Of the thousands of trials that have gone on in Midwest testing the past 50 years, probably two of the most repeated are probably “How much nitrogen do I need for my corn crop?” and “What is the best seeding rate for my soybeans?” These two questions have been beat to death with at least some agreement….we don’t need as much as we thought 15-20 years ago.
Regarding soybean seeding rates, the trend for many years has been steadily lowering these rates from grandad’s 2 bushels per acre to todays “seeds per acre” jargon of as little as 100,000 seeds per acre or less.
So, what’s the right rate for your soybeans acres? That depends on many factors but for now let’s focus on these points…. Planting Date, “Planting Proficiency”, Seed Quality & Treatment, and Weed Pressure.
Planting Date –
As farms get bigger and more spread out geographically, the need to plant soybeans at the same time, or earlier, than corn is becoming more and more prevalent. Soybeans can tolerate cooler temperatures than previously thought, so why not plant at the same time as corn? Using a high-quality seed treatment, like AgriShieldâ from LG Seeds, is the best insurance for early planting, period!
Planting Proficiency –
“Planting Proficiency” is a term I use to rate how well the seed actually gets put in the ground. Today’s planters/drills are far better than what was used 20 years ago, but still require close attention to maintain good seed-to-soil contact and uniform depth of planting. If you are shooting at lower seeding rates then planter accuracy is critical to get the uniform stands required to make lower seeding rates profitable. There will probably never be a consensus on what the proper planting depth is because several variables come in to play – soil type and condition, current soil moisture conditions and anticipated moisture conditions following planting. Somewhere between 1 to 1½ inches is the most common range with allowances to go shallower in good or wetter conditions and to go deeper in drier situations.
The idea of variable rate soybeans has been around a long time and has merit when you consider seed savings. Using higher rates in lower producing areas and lowering the rate on the better parts of the field has merit. However soybeans don’t seem to show a consistent yield advantage with these systems in every situation. If you have the ability to change rates “on the go”, then running comparisons on your own farm is the best means of determining if it pays for you. As with variable rate corn, highly variable soils are more likely to show a return than the more uniform ones.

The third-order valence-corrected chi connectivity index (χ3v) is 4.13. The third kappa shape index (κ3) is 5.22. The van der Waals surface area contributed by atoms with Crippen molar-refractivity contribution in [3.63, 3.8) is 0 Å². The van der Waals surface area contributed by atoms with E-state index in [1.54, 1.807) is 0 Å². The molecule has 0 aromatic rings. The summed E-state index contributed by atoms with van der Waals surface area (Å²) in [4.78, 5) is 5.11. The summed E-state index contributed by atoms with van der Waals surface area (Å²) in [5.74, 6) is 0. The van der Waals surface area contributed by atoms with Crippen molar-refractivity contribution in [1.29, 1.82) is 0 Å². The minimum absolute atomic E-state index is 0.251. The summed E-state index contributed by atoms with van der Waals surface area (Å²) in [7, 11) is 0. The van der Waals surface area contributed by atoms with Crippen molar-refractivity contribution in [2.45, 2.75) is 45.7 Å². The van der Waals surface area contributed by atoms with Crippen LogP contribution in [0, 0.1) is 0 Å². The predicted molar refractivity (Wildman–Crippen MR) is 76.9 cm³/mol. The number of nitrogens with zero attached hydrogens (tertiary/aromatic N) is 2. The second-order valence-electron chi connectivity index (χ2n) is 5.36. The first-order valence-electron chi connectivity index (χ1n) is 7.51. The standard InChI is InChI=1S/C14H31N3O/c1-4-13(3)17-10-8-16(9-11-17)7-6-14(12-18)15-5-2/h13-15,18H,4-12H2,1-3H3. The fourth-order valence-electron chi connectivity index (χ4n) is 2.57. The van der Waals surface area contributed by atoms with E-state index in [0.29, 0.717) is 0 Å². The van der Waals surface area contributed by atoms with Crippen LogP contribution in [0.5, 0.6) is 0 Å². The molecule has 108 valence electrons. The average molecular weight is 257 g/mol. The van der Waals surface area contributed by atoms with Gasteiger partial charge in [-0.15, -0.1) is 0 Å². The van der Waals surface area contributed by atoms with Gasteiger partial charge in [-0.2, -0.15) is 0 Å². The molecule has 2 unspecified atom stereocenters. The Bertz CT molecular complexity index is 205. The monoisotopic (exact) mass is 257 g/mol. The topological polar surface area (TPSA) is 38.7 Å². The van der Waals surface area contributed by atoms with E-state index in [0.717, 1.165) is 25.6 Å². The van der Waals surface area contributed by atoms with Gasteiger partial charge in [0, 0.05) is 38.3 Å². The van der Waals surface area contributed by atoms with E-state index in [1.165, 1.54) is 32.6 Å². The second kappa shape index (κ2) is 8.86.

Seed Quality and Treatments –
High quality seed is easy to find these days and 90% germination is normal, but to maximize “stand establishment”, a high-quality seed treatment is a must. Outside of some organic farming we would never dream of planting corn without a good treatment, yet many growers today still put “naked” soybeans out in less than ideal conditions. Seed treatments can be the difference between a so so stand and a good uniform stand. With the combinations of fungicides, insecticides and other biologicals available for 2018, you have a several good options to fit your operations’ needs.
Weed Pressure –
For soybeans to reach their yield potential they need to fill the rows to maximize light interception. Of course, the secondary benefit of this is to slow weed pressure by shading emerging seedlings. If you drop from a seeding rate of 150,000 down to 120,000 or less, you risk the possibility of it taking longer to canopy and lessen weed competition. With some of the vigorous weed species we fight today this makes mean several bushels lost or gained.
The chart below shows how you can possibly reduce your seeding rates while at the same time staying within the “Best Agronomic Range” for yield and Return on Investment (ROI).
With today's’ economy and the need to maximize all inputs, reducing rates from the past recommendations can maintain or add yield while cutting seed cost. Most university researchers agree that a uniform final stand of 100,000 can still yield at a near maximum potential. Unfortunately, all too often the “uniform” part is nearly impossible to maintain. Getting a crop to all emerge evenly and uniformly across hundreds of acres is rarely going to happen. Follow good management practices by planting early, use treated seed, setting your planter for maximum efficiency on rates and depth. These simple suggestions can be the difference between an average crop to a great crop!
Sources and additional information:
Note: The information in this issue is based upon field observations and third party information. Since variations in local conditions may affect the information and suggestions contained in this issue, LG Seeds disclaims legal responsibility therefore. Always read and follow label instructions.
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Download a copy of this Technical Bulletin: Tech_361 - Factors to Consider Before Reducing Soybean Seeding Rates